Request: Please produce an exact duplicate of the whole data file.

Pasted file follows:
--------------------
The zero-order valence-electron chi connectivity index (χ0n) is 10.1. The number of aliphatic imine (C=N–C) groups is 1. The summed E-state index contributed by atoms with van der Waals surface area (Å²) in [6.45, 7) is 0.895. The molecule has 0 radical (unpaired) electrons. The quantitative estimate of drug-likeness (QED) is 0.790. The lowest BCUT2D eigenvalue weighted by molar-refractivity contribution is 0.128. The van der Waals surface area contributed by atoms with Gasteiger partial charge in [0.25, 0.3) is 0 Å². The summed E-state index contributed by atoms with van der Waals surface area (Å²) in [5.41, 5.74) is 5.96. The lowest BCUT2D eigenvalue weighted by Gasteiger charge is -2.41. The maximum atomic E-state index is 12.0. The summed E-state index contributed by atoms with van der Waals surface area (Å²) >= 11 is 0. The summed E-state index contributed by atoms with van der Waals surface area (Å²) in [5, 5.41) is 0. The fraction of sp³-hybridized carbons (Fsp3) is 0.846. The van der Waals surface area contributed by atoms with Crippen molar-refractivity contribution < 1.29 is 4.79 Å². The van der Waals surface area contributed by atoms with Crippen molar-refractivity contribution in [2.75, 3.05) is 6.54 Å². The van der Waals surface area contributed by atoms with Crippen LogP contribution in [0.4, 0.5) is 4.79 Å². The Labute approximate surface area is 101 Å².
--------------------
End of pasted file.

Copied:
The zero-order valence-electron chi connectivity index (χ0n) is 10.1. The number of aliphatic imine (C=N–C) groups is 1. The summed E-state index contributed by atoms with van der Waals surface area (Å²) in [6.45, 7) is 0.895. The molecule has 0 radical (unpaired) electrons. The quantitative estimate of drug-likeness (QED) is 0.790. The lowest BCUT2D eigenvalue weighted by molar-refractivity contribution is 0.128. The van der Waals surface area contributed by atoms with Gasteiger partial charge in [0.25, 0.3) is 0 Å². The summed E-state index contributed by atoms with van der Waals surface area (Å²) in [5.41, 5.74) is 5.96. The lowest BCUT2D eigenvalue weighted by Gasteiger charge is -2.41. The maximum atomic E-state index is 12.0. The summed E-state index contributed by atoms with van der Waals surface area (Å²) >= 11 is 0. The summed E-state index contributed by atoms with van der Waals surface area (Å²) in [5, 5.41) is 0. The fraction of sp³-hybridized carbons (Fsp3) is 0.846. The van der Waals surface area contributed by atoms with Crippen molar-refractivity contribution < 1.29 is 4.79 Å². The van der Waals surface area contributed by atoms with Crippen molar-refractivity contribution in [2.75, 3.05) is 6.54 Å². The van der Waals surface area contributed by atoms with Crippen LogP contribution in [0.4, 0.5) is 4.79 Å². The Labute approximate surface area is 101 Å².